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Suppose I have a following class:

 class Sample {
 public:
     Sample( int ) {}
 };

some function returning an int

int SomeFunction()
{
    return 0;
}

and this code:

Sample* sample = new Sample( SomeFunction() );

Now I expect the following sequence:

  • SomeFunction() is run, then
  • ::operator new() is run to allocate memory for the object, then
  • class Sample constructor is run over allocated memory

Is this order fixed or can it be changed by an implementation such that say first memory is allocated, then SomeFunction() is called, then constructor is run? In other words, can call to operator new() function and call to class constructor be interleaved with anything?

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one thing is surely specified that SomeFunction() will be called always before constructor Sample(). So question will narrow down only between SomeFunction() and operator new. –  iammilind May 4 '11 at 11:32

5 Answers 5

up vote 8 down vote accepted

The order is unspecified. [5.3.4]/21 reads:

Whether [operator new] is called before evaluating the constructor arguments or after evaluating the constructor arguments but before entering the constructor is unspecified. It is also unspecified whether the arguments to a constructor are evaluated if [operator new] returns the null pointer or exits using an exception.

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1  
+1: The only thing that must hold is that the allocation function must return before the constructor is called. –  Charles Bailey May 4 '11 at 11:12
    
@Charles Bailey: True. In fact the only possible sequences (assuming new doesn't throw) are: a) operator new, SomeFunction(), Sample ctor b) SomeFunction(), operator new, Sample ctor –  decltype May 4 '11 at 11:21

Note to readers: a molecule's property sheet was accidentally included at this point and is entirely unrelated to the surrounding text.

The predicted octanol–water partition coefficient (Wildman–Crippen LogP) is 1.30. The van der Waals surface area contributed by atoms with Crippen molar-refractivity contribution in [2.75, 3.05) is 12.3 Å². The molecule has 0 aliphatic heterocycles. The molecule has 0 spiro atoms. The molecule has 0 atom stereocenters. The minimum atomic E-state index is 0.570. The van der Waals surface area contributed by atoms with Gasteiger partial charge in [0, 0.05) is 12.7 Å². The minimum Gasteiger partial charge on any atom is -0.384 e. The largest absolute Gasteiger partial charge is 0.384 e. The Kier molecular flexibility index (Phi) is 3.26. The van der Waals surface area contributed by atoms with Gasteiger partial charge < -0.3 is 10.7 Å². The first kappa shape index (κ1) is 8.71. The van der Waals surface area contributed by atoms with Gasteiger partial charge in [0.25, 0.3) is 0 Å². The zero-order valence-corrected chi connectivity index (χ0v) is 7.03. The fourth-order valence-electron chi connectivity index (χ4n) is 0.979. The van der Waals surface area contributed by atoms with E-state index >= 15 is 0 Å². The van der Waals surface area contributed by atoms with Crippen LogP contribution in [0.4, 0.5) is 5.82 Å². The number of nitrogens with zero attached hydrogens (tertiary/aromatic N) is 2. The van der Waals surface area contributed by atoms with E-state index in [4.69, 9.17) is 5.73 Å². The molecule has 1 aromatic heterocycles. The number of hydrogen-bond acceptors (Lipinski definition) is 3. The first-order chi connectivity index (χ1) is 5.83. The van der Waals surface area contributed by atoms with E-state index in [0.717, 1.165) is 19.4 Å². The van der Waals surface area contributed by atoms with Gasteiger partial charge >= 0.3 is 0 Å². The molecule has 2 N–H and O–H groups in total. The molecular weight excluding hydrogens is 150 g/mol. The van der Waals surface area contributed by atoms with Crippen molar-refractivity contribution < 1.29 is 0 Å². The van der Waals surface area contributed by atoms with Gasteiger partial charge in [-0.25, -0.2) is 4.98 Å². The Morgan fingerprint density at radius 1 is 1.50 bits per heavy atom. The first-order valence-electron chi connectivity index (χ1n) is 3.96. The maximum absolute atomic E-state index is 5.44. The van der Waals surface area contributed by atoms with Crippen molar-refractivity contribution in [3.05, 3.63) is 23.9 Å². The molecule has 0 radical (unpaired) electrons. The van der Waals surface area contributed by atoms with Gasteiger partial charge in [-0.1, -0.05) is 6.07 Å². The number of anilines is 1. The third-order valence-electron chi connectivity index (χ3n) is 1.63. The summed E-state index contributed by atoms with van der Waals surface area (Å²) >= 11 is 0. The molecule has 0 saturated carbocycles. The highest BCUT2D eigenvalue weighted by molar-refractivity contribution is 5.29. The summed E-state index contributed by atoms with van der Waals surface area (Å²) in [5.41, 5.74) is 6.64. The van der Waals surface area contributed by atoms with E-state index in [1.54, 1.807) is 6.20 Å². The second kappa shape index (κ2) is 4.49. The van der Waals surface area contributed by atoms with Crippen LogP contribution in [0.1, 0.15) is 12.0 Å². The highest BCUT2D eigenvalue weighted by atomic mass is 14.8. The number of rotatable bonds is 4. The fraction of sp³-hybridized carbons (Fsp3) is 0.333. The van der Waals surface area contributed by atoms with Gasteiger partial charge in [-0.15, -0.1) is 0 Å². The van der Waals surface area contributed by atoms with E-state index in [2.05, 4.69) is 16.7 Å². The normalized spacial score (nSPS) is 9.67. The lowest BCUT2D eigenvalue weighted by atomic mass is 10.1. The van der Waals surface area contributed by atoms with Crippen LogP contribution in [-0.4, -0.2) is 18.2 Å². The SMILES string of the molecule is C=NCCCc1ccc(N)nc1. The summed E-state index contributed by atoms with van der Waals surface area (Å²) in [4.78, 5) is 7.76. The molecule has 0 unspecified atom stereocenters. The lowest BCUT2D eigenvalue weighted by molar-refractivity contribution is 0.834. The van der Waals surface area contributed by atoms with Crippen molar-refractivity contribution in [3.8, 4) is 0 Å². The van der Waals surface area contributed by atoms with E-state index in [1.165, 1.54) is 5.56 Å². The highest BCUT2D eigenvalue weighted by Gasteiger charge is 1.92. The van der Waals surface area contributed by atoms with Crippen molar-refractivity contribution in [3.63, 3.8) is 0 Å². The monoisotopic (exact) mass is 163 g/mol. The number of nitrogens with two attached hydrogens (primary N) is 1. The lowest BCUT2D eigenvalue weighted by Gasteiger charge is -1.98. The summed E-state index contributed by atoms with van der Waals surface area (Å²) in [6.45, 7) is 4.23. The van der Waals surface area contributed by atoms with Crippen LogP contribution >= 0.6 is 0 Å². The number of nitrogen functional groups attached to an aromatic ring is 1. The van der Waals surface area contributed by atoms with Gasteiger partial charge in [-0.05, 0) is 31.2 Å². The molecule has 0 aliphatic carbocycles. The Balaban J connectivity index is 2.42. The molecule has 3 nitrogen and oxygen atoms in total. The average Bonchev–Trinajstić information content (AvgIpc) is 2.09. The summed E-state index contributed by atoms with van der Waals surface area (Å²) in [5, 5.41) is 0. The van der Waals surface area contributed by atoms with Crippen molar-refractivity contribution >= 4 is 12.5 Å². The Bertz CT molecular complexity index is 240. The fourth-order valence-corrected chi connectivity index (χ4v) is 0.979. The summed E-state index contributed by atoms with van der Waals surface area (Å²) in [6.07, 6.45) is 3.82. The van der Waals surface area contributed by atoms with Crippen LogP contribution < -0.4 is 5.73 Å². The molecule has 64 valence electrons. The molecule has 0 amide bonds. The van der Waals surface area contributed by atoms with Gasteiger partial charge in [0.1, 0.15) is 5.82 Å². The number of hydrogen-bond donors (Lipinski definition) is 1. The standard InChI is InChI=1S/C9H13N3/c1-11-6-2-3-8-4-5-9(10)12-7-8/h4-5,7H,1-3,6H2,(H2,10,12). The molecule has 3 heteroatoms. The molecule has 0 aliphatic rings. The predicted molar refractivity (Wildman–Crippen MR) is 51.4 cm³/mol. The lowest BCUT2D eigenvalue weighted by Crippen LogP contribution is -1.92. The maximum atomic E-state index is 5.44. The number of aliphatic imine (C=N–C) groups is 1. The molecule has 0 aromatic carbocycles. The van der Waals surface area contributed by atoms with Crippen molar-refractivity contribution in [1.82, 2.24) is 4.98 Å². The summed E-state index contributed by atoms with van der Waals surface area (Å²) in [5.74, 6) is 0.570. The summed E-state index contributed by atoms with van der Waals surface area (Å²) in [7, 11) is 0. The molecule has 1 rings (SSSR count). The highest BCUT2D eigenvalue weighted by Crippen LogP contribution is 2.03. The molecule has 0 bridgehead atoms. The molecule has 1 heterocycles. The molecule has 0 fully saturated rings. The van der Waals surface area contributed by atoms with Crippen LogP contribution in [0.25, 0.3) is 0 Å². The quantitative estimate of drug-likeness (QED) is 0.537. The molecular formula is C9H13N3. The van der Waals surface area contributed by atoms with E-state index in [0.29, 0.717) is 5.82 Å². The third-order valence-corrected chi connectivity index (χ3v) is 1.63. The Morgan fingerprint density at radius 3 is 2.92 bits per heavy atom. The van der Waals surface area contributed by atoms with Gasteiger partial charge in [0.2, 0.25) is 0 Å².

The order of the calls to operator new and SomeFunction is unspecified - so it may change based on optimisation settings, compiler version, etc.

The constructor call I think has to come last.

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Yes, it could be interleaved.

class A
{
public:
    A(int i)
    {
        cout << "constructor" << endl;
    }
    void* operator new(size_t size)
    {
        cout << "new" << endl;
        return malloc(size);
    }
    void operator delete(void*, size_t)
    {
        cout << "delete" << endl;
    }
};

int f()
{
    cout << "f()" << endl;
    return 1;
}

int main()
{
    A* a = new A(f());
}

Output:
new
f()
constructor

Though not guaranteed by the standard, compilers do have a reason to allocate memory first. If memory allocation fails, the constructor won't be called at all. So evaluating constructor arguments too early is probably not a good idea.

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Which compiler does it happen with? –  sharptooth May 4 '11 at 11:27
    
I'm using MSVC 2005 –  Eric Z May 4 '11 at 11:41
    
You could just as well say that if the argument evaluation throws an exception, then the constructor won't be called at all, and so calling new too early is a bad idea! –  Steve Jessop May 4 '11 at 13:33

Actually, what I think happens is:

  • new is used to allocate raw memory
  • SomeFunction() is called returning a value X
  • the constructor is called, with X as a a parameter

but I could be wrong. I would say that this shows that you shouldn't be worrying about the order.

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1  
Except the order of the first two bullet points could be reversed. There would be reason to worry about order if SomeFunction returned a pointer to dynamically allocated memory, in which case the code should be rewritten for exception-safety. –  decltype May 4 '11 at 11:24

You can't change what happens when you run that line of code. You can run some different lines of code.

void * p = ::operator new (sizeof (SomeFunction));
SomeFunction temp;
SomeFunction* sample = new (p) SomeFunction(temp);
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